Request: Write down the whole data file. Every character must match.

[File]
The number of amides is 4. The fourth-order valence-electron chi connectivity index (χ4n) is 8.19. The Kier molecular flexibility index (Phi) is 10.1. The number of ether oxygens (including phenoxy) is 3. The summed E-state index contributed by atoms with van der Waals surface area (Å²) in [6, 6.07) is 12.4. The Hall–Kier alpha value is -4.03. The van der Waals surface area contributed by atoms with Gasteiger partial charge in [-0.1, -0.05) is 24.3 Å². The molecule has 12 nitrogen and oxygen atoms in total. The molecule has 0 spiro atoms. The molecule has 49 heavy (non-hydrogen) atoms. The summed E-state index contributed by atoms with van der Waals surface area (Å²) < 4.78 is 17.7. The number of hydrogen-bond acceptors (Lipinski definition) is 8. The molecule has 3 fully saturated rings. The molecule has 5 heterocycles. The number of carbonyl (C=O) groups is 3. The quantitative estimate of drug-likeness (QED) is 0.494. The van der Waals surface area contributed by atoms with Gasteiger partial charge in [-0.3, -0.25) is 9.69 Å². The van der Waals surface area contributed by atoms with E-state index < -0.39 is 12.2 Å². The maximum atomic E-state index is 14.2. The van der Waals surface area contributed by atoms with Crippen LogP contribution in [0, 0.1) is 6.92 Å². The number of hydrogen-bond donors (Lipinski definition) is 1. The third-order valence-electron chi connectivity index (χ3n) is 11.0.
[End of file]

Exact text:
The number of amides is 4. The fourth-order valence-electron chi connectivity index (χ4n) is 8.19. The Kier molecular flexibility index (Phi) is 10.1. The number of ether oxygens (including phenoxy) is 3. The summed E-state index contributed by atoms with van der Waals surface area (Å²) in [6, 6.07) is 12.4. The Hall–Kier alpha value is -4.03. The van der Waals surface area contributed by atoms with Gasteiger partial charge in [-0.1, -0.05) is 24.3 Å². The molecule has 12 nitrogen and oxygen atoms in total. The molecule has 0 spiro atoms. The molecule has 49 heavy (non-hydrogen) atoms. The summed E-state index contributed by atoms with van der Waals surface area (Å²) < 4.78 is 17.7. The number of hydrogen-bond acceptors (Lipinski definition) is 8. The molecule has 3 fully saturated rings. The molecule has 5 heterocycles. The number of carbonyl (C=O) groups is 3. The quantitative estimate of drug-likeness (QED) is 0.494. The van der Waals surface area contributed by atoms with Gasteiger partial charge in [-0.3, -0.25) is 9.69 Å². The van der Waals surface area contributed by atoms with E-state index < -0.39 is 12.2 Å². The maximum atomic E-state index is 14.2. The van der Waals surface area contributed by atoms with Crippen LogP contribution in [0, 0.1) is 6.92 Å². The number of hydrogen-bond donors (Lipinski definition) is 1. The third-order valence-electron chi connectivity index (χ3n) is 11.0.